Barges come in all sorts of designs & sizes, used for hauling just about everything imaginable on inland rivers.    And their even used as short term - storage containers, when converted, for offices for some towing companies too.    But the Hopper Barge - is the most common, built to set standards that maximize its usage in restricted areas - meaning Locks.    The idea being - to fit as many barges inside the lock as possible - for example, to  reduce lockage times and make them easier to handle and more cost effective.    Built with One End - Sloped, or Raked = at a sharp angle, to make the  Bow, called a Rake Barge or just - Rake.    The Box - Barge, which has both ends - flat end in shaped, looks just like a box, thus the term - Box Barge.    Shipyards also build "Double - Rake Barges", Tankers and Flats Decks - ( Called Flats ), as  well as others, in all sizes, widths drafts & Lengths.    The area where cargo is hauled, is called the Cargo - Box, Or Hold, and can be called the Tank, if the barge is designed as a tanker.    Note, Colors of barges, can sometimes indicate its usage, depending on the type of barge - it is!    


The Standard - Modern Jumbo Hopper

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NEWBARGES2.JPG (229255 bytes)    New Jumbo Hoppers ..... "They won't look - like this, Long!   Pushed, bumped & banged around in lots of hard use and treatment, quickly will have these new units, looking like any other barge, after a couple years of service.    Lasting often over 50 years - in constant service, if properly maintained and repaired, barges are then sent to the scrap-yard.    Empty, one of these barges weighs about 850 tons, and floats with a draft of only 1 foot depth, normally.    So you can imagine the effects of winds on barges - when empty, is a real problem!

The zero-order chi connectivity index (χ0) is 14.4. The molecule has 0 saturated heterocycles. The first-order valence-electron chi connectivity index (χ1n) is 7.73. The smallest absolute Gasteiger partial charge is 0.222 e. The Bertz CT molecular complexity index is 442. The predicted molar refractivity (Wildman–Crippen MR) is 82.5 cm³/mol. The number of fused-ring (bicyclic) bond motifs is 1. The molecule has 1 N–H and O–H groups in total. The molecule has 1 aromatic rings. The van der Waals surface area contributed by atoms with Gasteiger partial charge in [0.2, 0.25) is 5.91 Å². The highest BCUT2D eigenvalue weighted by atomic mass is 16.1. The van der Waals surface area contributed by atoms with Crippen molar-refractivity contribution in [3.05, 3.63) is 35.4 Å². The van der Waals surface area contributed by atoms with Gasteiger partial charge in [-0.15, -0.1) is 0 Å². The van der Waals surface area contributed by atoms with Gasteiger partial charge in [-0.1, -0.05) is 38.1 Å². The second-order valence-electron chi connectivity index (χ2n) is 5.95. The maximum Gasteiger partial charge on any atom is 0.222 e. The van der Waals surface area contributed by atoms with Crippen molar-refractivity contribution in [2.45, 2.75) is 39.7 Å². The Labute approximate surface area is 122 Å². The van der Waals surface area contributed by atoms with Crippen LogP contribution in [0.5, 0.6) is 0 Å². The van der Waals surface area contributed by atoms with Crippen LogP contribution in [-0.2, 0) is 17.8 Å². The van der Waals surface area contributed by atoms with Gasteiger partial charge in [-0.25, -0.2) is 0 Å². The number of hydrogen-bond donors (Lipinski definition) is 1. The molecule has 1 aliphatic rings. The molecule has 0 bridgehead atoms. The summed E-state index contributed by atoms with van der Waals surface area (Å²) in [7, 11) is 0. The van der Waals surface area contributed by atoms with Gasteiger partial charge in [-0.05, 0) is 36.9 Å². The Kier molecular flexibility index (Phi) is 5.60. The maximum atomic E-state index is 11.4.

Loaded Capacity = 1500 Tons .... Materials Commonly Hauled are Coal, Grain, Salt, Fire Clay, Rock, Sand, Steel = Sheets or Coils & Scrap Metals, Logs, Pulp Wood and even Saw Dust.    All types of Machinery and Construction Supplies, which includes - Drinking Water for Cities = In Emergencies.    NOTE ... Hopper Barges can also be built as Tankers, for hauling most any type chemical.    But commonly they carry chemicals like - Alcohol, Benzene, Diesel Fuel or Used Oils, Gasoline, Jet Fuel, Soybean Oil, and Other products, including liquid sulfur and other highly toxic chemicals.

    Box - Barge ( See Above - Top Drawing ), meaning the barge is square shaped - at both ends.    This is not a barge that's used normally - as a lead barge, in a tow.    Because its more difficult to push and better suited for use, further back - in the tow. 

    Rake Barge ( See Above - Bottom Drawing ), used at the head of barge tows, as lead the barges, because of its - sloped rake shapes in the bow, which pushes more easily.    But can also be used anywhere in a tow, which these barges are also designed as Double Raked - End Barges too.    Meaning their carry a rake, at both ends.    The raked shape, passes through water more freely than and reduces the force that must be applied to push them.